"Yet she always had a quiet reputation. She was  a novelist with a passionate following of careful  readers, not a big name. She wrote compact, subtle novels. They are funny, but they are also dark.  They are eloquent and clear, but also elusive and  indirect. They leave a great deal unsaid."
- Hermione Lee, biographer

I will be trying to read between the lines to discover the heart of this novel.


George (georgejazz) | 456 comments Mod
Here are seven questions of The Blue Flower that I hope will promote some discussion. I copied the first 7 of 18 discussion questions from: http://www.houghtonmifflinbooks.com/r...

"1. The blue flower—die blaue Blume—has long been a symbol of
Romantic yearning. What is the meaning, in the novel and in
Fritz’s life, of the blue flower, and of The Blue Flower, Fritz’s
unfinished writing? How do Karoline, Erasmus, Sophie, and the
Mandelsloh react to the opening chapter of Fritz’s Blue Flower?
2. How closely does Fitzgerald follow the facts of Friedrich von
Hardenberg’s (Fritz’s) life? Why does she focus on the years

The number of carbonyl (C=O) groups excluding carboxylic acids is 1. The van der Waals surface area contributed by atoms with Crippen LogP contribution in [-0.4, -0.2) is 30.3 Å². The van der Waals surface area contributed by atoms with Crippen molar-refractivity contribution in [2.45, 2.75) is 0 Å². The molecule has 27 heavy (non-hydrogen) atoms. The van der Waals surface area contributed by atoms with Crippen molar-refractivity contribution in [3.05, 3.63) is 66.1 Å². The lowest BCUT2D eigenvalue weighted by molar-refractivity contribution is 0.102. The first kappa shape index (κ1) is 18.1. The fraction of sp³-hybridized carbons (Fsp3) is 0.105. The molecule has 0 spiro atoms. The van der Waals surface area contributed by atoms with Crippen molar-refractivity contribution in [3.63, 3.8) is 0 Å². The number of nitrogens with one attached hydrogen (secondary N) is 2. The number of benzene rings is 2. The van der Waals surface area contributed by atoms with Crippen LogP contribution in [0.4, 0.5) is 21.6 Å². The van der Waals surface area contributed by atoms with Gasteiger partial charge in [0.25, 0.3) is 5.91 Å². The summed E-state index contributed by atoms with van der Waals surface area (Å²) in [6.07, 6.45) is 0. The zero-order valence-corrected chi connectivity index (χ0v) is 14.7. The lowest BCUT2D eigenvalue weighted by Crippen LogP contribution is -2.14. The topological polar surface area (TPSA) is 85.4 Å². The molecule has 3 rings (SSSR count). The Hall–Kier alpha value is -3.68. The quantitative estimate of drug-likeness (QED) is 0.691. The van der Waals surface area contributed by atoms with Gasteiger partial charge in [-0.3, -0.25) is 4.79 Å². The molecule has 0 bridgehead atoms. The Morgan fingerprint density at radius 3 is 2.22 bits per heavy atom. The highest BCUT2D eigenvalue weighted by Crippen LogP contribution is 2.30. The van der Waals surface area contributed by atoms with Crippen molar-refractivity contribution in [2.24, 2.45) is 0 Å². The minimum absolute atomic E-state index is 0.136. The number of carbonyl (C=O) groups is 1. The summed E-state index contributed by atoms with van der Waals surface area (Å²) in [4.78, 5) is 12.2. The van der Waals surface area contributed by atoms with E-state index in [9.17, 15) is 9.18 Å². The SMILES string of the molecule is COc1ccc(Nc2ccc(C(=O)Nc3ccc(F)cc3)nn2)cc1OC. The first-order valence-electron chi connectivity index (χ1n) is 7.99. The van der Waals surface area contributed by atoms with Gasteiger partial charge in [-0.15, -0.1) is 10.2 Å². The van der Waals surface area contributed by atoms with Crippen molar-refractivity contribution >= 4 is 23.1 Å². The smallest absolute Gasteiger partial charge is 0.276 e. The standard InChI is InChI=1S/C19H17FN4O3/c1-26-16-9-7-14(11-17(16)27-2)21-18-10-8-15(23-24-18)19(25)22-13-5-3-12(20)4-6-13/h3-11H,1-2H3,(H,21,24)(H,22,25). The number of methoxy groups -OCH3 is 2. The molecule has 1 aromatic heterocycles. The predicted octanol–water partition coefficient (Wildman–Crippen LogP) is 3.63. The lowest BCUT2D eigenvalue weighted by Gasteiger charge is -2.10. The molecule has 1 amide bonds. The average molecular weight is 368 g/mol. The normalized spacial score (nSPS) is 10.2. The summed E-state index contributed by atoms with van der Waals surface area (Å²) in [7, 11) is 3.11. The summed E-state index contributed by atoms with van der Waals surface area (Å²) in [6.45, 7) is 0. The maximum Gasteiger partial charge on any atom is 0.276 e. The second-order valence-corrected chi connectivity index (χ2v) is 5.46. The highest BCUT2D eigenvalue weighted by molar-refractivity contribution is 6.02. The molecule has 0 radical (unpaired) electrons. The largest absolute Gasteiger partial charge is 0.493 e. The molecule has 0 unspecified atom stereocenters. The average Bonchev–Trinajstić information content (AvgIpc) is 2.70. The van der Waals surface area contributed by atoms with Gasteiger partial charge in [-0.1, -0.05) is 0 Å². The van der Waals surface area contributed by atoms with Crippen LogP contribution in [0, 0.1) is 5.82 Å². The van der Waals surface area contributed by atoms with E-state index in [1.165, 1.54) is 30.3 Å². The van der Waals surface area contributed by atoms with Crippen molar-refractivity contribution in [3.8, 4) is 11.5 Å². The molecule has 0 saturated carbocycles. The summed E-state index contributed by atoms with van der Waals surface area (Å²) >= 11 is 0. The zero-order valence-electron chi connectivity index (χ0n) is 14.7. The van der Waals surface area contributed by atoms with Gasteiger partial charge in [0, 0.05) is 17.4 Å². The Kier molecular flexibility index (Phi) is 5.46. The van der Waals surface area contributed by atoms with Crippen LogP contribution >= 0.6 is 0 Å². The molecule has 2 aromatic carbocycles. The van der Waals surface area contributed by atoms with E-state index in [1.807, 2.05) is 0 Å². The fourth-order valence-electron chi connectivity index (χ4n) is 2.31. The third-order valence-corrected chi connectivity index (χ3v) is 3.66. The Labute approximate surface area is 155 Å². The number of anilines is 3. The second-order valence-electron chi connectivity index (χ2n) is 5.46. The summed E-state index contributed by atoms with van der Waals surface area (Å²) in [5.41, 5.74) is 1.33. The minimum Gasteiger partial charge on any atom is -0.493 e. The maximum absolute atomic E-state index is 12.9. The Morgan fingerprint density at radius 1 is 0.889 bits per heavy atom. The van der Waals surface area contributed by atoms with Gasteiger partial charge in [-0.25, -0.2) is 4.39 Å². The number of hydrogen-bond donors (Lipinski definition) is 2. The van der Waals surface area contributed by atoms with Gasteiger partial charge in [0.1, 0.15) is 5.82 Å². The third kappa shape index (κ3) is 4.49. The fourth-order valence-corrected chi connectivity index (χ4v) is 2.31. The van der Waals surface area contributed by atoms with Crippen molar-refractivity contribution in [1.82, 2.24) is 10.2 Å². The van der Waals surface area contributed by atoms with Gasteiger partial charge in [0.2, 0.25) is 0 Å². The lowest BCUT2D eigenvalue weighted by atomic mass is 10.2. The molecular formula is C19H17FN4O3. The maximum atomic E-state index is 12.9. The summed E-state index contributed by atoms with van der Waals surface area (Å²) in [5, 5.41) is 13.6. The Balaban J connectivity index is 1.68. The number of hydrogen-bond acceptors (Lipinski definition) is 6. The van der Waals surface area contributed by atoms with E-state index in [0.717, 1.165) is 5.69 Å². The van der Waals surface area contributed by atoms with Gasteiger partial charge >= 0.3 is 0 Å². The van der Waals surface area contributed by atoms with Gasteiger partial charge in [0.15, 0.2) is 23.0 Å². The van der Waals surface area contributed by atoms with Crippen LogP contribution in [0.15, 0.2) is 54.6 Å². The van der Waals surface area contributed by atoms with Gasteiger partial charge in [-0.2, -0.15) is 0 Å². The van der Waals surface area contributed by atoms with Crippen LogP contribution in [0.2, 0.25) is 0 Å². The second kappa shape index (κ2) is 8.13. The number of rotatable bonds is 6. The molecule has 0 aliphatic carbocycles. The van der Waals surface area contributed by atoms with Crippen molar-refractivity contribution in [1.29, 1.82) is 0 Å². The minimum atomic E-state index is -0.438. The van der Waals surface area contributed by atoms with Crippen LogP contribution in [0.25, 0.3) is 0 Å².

prior to his becoming Novalis, the poet and man of letters? How
does she present him as a genius in the making? Is her portrait
credible?
3. How can we explain Fritz’s sudden, irrational love for the plain,
twelve-year-old Sophie von Kühn? What about the girl attracts
him so powerfully? Is Sophie a repository of Fritz’s Romantic
ideals and aspirations? Does he project upon her his own
thoughts, beliefs, and feelings? What is the significance of his
insistence on Sophie’s resemblance to “Raphael’s self-portrait at
the age of twenty-five”?
4. Fritz approaches mining as “not a science, but an art.” What
does he mean? Are there conflicts that arise from Fritz’s chosen
vocation as a poet and his work in the Directorate of Salt Mines?
5. In the first chapter, Fitzgerald writes that “Impatience, translated
into spiritual energy, raced through all the young